I thank The Blade for its focus on residents’ point of view about the location of the proposed Costco store facility (“Real leaders listen and compromise,” commentary, March 274). Local government seems to have ignored Perrysburg residents’ concerns.
Although Costco probably would be an asset to Perrysburg, it will be a liability at the corner of Eckel Junction Road and State Rt. 25, which is one of the worst in Perrysburg. Plans for widening it to improve current and future traffic flow were made before a Costco facility was proposed.
Another concern: there are five gasoline stations within a mile and a half of this corner. Allowing an additional 16 gas pumps seems to doom some of those sites to failure. If some of these established sites are forced to fail, we’re likely to be left with another weedy lot like the one left from an out-of-business gas station at the northeast corner of Eckel Junction and Route 25.
If Costco’s plans go ahead as they are now, Perrysburg Mayor Mike Olmstead’s administration will be remembered for diminishing the quality of life in Perrysburg.
Costco could use Giant Eagle spot
How about Costco using the Giant Eagle store that will be closing in Rossford (“Giant Eagle to close local grocery stores on May 3; Sylvania Twp., Rossford losing large tenants,” March 22)?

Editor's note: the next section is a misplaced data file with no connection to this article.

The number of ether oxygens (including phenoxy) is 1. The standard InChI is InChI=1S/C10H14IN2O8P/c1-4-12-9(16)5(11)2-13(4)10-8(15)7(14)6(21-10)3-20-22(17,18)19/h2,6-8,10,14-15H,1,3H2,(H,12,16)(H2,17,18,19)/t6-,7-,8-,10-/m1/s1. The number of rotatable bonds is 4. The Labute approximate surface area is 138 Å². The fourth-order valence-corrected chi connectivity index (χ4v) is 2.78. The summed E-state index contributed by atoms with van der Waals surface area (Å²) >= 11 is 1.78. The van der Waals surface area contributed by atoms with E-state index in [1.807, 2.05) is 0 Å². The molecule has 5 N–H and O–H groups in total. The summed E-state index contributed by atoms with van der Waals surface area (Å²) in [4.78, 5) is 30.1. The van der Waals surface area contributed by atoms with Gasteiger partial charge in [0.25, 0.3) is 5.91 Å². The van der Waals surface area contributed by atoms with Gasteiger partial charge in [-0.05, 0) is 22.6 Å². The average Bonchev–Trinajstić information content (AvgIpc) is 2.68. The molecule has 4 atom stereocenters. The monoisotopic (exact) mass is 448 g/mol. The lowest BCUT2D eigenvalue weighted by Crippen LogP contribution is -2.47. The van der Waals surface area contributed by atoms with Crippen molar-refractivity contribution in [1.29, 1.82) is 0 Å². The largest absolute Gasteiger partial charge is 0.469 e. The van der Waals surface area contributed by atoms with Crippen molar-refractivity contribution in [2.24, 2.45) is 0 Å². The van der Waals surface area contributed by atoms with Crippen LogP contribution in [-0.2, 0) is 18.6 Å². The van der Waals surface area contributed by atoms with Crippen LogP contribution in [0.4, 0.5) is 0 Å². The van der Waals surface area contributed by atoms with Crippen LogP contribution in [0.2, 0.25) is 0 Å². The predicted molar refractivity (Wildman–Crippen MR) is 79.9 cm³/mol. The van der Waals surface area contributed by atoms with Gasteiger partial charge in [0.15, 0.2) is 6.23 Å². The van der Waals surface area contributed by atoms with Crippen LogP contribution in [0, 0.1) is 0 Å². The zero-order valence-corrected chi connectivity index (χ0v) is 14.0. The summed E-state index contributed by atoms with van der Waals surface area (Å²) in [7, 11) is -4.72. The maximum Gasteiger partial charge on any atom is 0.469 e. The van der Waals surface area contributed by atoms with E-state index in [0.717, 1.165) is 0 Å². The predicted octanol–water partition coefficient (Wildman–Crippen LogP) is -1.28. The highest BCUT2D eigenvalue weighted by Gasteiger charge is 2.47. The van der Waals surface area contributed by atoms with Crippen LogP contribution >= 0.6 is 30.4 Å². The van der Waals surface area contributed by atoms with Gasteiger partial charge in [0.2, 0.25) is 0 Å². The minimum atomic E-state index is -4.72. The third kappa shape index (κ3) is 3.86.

There are gas pumps in place, substantial parking, service streets, and no residential areas to be affected. The whole infrastructure is in place to accommodate Costco’s needs. And there is acreage in which Costco could expand. It likely would be less costly to remodel and expand than to build a new store. Plus, there is no natural gas line to relocate.
It seems wasteful not to use an existing structure that has been developed for such a venture.
MARY LU STRATSO
Litany of stores would revive site
In response to the March 20 Readers’ Forum letter “Southwyck can be good Costco site”: In addition to locating a Costco store to that former mall site, Ikea, Whole Foods Market, and Trader Joe’s stores and an upscale restaurant would bring that area back to life.
Adding these outlets would increase property values and quality of life, and make shopping more accessible to those in the surrounding areas.
Nonunion jobs won’t aid workers
It’s incredible to read that Greg R. Lawson, in his Feb. 16 op-ed column, “Right-to-work means freedom, choice for Ohio workers,” thinks nonunion jobs are going to benefit Americans.
Does Mr. Lawson think that the people who run oil, steel, auto manufacturing, or other industries that many jobs spin off of would deal with anyone in the nonunion work force honestly? Workers need unions to get a living wage and benefits for them and their families.
I’m thankful for the benefits unions provide. I wouldn’t have a home without them.